Cargo Theft, Loss Prevention, and Supply Chain Security
Format: PDF / Kindle (mobi) / ePub
You need to determine your company's risk and mitigate their losses. There's little information out there that tells you how to do this, on which methods of predicitve cargo theft modeling to use, and how to develop prevention solutions. Part history of cargo theft, part analysis and part how-to guide, this book is the one source you need to in order to understand every facet of cargo theft and take steps to prevent losses. It supplies a massive amount of cargo theft statistics and provides solutions and best practices to supply chain security. Providing you with cutting-edge techniques so you can prevent losses, this book will help you ensure that your cargo is secure at every stage along the supply chain.
• Outlines steps you can take to identify the weakest links in the supply chain and customize a security program to help you prevent thefts and recover losses
• Offers detailed explanations of downstream costs in a way that makes sense ― including efficiency losses, customer dissatisfaction, product recalls and more ― that dramatically inflate the impact of cargo theft incidents.
• Provides a complete methodology for use in creating your own customized supply chain security program as well as in-depth analysis of commonly encountered supply chain security problems.
report. Central and South America Cargo theft has intensified in most South American countries since 2009, especially in large industrial cities such as Sao Paulo, Rio de Janeiro, Buenos Aires, Bogota, and Caracas. In 2011, Argentina and Brazil were the two top countries for cargo theft on the continent. Because cargo theft in South America always involves violence or the threat of violence, and the attacks are carried out by well-armed thieves, the majority of incidents are classified as
transport logistics centers throughout Madrid, especially near the national highways A-4 and A-42. Stolen goods worth more than €1 million ($1.3 million) were recovered. As with most well-organized gangs, members of this group had assigned tasks, ranging from locating targets to selling the goods. This gang, however, took the rather unusual precaution of using escort vehicles—one in front and one behind a stolen truck—to protect the cargo from rival groups as it was moved to a secure location.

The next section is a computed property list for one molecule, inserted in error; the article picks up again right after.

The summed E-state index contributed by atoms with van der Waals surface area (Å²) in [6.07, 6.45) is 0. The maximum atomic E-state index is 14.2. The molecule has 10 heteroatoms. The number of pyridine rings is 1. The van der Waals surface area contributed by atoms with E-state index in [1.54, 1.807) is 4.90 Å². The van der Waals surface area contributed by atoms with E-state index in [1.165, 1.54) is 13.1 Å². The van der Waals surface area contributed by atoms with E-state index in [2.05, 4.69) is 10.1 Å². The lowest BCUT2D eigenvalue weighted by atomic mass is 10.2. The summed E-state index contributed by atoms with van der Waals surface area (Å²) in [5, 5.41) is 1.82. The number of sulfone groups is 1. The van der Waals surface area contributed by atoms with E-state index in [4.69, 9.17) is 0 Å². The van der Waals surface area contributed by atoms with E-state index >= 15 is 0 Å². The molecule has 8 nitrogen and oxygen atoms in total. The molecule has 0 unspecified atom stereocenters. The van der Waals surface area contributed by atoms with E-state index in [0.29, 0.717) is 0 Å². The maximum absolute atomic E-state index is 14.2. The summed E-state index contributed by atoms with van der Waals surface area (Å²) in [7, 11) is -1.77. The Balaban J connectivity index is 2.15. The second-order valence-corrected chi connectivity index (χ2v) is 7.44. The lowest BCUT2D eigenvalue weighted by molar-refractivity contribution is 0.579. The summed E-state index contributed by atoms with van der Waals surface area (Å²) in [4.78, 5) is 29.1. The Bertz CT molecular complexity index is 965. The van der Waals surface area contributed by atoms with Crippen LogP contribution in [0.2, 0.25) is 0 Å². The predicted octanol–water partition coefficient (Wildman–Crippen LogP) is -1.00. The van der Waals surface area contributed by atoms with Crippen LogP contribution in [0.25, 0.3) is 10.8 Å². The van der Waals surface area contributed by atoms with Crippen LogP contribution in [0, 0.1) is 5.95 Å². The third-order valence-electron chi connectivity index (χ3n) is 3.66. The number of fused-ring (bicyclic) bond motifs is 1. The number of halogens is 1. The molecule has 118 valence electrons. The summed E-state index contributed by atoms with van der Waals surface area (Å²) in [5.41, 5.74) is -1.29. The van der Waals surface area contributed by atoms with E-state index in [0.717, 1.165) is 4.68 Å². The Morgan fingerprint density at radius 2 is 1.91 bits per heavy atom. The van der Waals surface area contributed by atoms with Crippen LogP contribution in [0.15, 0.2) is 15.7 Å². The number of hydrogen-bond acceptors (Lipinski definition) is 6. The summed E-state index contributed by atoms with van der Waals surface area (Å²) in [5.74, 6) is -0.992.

that many insurance companies are unwilling to insure full truckloads of mobile phones due to their extreme value and the rate at which cargo thieves target them. The average load of mobile phones can range from $1 million to in excess of $3 million, rivaling pharmaceuticals and tobacco products in value, but far surpassing each for demand and ease of sale on the black market. Similarly, with 99% of all Americans owning a television, and with more than 80% of the population having multiple sets
FDA, one company purchased the vials from a secondary wholesaler and then sold them to consumers through pharmacies. Such instances are not uncommon. Because the warning system and recall process is manual (meaning there is no automatic system for detecting recalled products), stolen drugs can slip through the system, putting both consumers and manufacturers at risk. To help combat this problem, Abbott Laboratories, Eli Lilly, GlaxoSmithKline (GSK), Johnson & Johnson, and Novo Nordisk announced
depending on the size and complexity of an operation, can be extremely difficult in safeguarding goods. While barriers, restricted areas, cameras, locks, and other security features discussed previously in this chapter are important factors in keeping a dock area secure, is the processes and procedures that will have the greatest impact on the cargo integrity through the shipping and receiving processes. Another vital aspect of dock security is to ensure that all dock doors are closed (ideally